SE580: Lecture 10

Overview

Java 1.5

Type erasure

Type inference

Formal model

Variance

CLR


Java 1.5

Generics in Java 1.5 is JSR14 from http://www.jcp.org/jsr/detail/14.jsp

Features of Java 1.5:

Classes, interfaces and methods are generic, objects and fields are not.

No dependent types.

No use of myType.

F-bounded polymorphism.

Type inference for generic methods.

Implemented by type erasure (what is this?).

May or may not include variance annotations (what are these?).


Java 1.5

Draft specification Adding Generics to the Java Programmming Language by Bracha, Cohen, Kemper, Marx, Odersky, Panitz, Stoutamire, Thorup and Wadler.

Prototype implementation on Java Developer Network.


Type erasure (Section 6)

Replace a global type C<T1,...,Tn> by what?

Replace a local type A by what?

  interface Comparable<A> { int compareTo (A x); }
  class SortedList<A extends Comparable<A>> {
    SortedList<A> insert (A x) { ... }
    A get (int i) { ... }
    int size () { ... }
    ...
  }
  ...
  SortedList<String> empty = new SortedList<String> ();
  full = empty.insert ("hello").insert ("world");
  for (int i=0; i<full.size (); i++) {
    String s = full.get (i);
    System.out.println (s);
  }

Type erasure (Section 6)

What about inheritance?

  class StringList extends SortedList<String> { }
  ...
  // This may have been compiled with a Java 1.4 compiler!
  // Worry about backward compatibility?
  StringList empty = new StringList ();
  full = empty.insert ("hello").insert ("world");
  for (int i=0; i<full.size (); i++) {
    String s = full.get (i);
    System.out.println (s);
  }

Type erasure (Section 6)

What about casting / instanceof / reflection?

  SortedList<String> strings = new SortedList<String>.insert ("hello");
  if (strings instanceof SortedList<Integer>) {
    SortedList<Integer> ints = (SortedList<Integer>)strings;
    Integer x = ints.get (0);
  }

Type erasure (Section 6)

Even worse, what about arrays?

  SortedList<Integer>[] intsArray = new SortedList<Integer>[1];
  Object[] objectArray = intsArray;
  SortedList<String> strings = new SortedList<String>.insert ("hello");
  objectArray[0] = strings;
  Integer x = intsArray[0].get (0);

Type inference (Section 5.6)

Original type inference algorithm:

1. Replace any missing type parameters with "*" (called Empty in Hobbes).

2. Make all types covariant with respect to *, that is T[*]<:T[U] for any T and U.

3. Put in some restrictions that * can only be used once, to try to fix the bug (2) introduces.

  static <A implements Comparable<A>> empty () { return new SortedList<A>() }
  empty ().insert ("hello").insert ("world");
  empty ().insert (new Integer (5));
  empty ();

Type inference (Section 5.6)

3 didn't quite work...

 
static <A,B> A castit (B x) {
  final RWRef<A,B> r = build ();
  r.set (x);
  return r.get ();
}
static <A> Ref<A> build () { return new Ref<A> (); }
interface RWRef<A,B> {
  public A get ();
  public void set (B x);
}
class Ref<A> implements RWRef <A,A> {
    A contents;
    public void set (A x) { contents = x; }
    public A get () { return contents; }
}

Implementation has been fixed.

Spec is still incorrect.


Formal model

A significant part of Java 1.5 generics has been formally proven correct: Featherweight Java by Igarashi, Pierce and Wadler.


Variance

Introducing Variance into the Java programming Language by Hansen, von der Ahé Ernst, Torgersen and Bracha.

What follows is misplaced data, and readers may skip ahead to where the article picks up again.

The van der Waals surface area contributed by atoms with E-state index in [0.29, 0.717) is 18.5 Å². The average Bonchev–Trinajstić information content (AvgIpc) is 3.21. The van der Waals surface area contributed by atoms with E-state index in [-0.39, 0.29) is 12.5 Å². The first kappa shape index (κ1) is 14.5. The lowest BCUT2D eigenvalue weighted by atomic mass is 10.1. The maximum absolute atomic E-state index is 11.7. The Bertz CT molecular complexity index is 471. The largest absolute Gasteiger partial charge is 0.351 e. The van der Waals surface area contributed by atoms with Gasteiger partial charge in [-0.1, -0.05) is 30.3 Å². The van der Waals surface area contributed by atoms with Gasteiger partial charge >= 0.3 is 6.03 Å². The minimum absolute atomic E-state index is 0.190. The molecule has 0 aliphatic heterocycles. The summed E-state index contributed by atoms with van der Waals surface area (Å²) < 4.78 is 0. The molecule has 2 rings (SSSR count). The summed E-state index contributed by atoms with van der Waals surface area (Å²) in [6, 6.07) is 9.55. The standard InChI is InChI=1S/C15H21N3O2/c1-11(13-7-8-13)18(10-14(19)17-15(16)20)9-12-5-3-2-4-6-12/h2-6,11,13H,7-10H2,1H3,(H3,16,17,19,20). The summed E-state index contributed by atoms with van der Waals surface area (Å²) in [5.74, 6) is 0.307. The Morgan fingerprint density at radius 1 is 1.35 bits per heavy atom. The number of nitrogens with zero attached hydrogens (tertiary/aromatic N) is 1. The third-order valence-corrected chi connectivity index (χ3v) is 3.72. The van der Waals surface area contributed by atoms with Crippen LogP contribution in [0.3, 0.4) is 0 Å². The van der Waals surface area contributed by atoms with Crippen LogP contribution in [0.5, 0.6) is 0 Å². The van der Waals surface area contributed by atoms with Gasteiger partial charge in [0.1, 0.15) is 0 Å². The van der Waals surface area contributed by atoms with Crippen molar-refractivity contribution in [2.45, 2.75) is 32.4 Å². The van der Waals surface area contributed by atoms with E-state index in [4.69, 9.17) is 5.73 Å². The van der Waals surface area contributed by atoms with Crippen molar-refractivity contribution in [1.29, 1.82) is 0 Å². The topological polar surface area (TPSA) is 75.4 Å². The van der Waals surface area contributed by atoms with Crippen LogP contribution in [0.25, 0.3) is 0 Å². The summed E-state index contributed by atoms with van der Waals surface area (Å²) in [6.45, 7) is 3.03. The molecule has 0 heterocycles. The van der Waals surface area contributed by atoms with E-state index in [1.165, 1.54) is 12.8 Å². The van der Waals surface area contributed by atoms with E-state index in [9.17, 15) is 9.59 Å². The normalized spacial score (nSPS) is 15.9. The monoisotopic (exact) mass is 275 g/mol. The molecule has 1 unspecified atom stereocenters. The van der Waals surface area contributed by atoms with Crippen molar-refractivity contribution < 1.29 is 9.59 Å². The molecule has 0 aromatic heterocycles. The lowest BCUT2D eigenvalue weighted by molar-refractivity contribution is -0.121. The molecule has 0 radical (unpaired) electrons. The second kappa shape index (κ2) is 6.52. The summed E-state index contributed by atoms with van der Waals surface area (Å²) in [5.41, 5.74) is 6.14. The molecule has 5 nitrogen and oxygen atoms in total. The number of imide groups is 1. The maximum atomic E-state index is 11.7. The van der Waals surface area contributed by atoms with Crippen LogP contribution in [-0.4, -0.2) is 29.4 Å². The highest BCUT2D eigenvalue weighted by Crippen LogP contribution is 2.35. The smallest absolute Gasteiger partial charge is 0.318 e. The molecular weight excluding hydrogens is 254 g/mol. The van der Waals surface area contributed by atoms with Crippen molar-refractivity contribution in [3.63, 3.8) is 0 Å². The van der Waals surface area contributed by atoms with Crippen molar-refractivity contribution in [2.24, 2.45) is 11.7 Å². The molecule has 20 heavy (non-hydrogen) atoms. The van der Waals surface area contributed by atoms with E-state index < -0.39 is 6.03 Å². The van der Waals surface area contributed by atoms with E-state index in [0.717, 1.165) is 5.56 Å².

One possible solution to generics and arrays:

  String[=] rwStrings = new String[1];
  Object[=] rwObjects = new Object[1];
  String[+] roStrings = rwStrings;  // OK!
  Object[+] roStrings = roObjects;  // OK!
  Object[-] woObjects = rwObjects;  // OK!
  String[-] woStrings = woObjects;  // OK!

Which of these are OK?

  rwStrings[0] = "hello";
  rwObjects[0] = new Integer(5);
  woStrings[0] = "hello";
  woObjects[0] = new Integer(5);
  roStrings[0] = "hello";
  roObjects[0] = new Integer(5);

Variance

Do we need any run-time array assignment tests?

What happens if we try to replicate the problem example?

  SortedList<=Integer>[=] intsArray = new SortedList<Integer>[1];
  Object[=] objectArray = intsArray;
  SortedList<String> strings = new SortedList<String>.insert ("hello");
  objectArray[0] = strings;
  Integer x = intsArray[0].get (0);

Hooray, generic arrays!


Variance

You can do this to other generic classes too, not just arrays:

  SortedList<=Point> rwPoints = new SortedList<Point> ();
  SortedList<+Point> roPoints = rwPoints;
  SortedList<-ColoredPoint> woCPoints = rwPoints;
  woCPoints.insert (new ColoredPoint (5,37,red));
  Point p = roPoints.get (0);

Deemed `too complex' by Sun...


CLR

Generics in .NET at http://research.microsoft.com/projects/clrgen/.

Implementation paper Design and Implementation of Generics for the .NET CLR by Kennedy and Syme.

Classes, interfaces and methods are generic, objects and fields are not.

No dependent types.

No use of myType.

F-bounded polymorphism.

Main difference: no type erasure!


CLR

Types are instantiated at run-time to produce new Class objects.

What happens if we try to use instanceof and casting?

  SortedList<String> strings = new SortedList<String>.insert ("hello");
  if (strings instanceof SortedList<Integer>) {
    SortedList<Integer> ints = (SortedList<Integer>)strings;
    Integer x = ints.get (0);
  }

Opportunities for optimizing generic code at run-time.

Uses a flyweight pattern to avoid code bloat.


Summary

Advanced generics systems are coming out of the research labs.

Java 1.5 and CLR 2.0 have similar generics, the main difference is type erasure.

Next week: Final exam.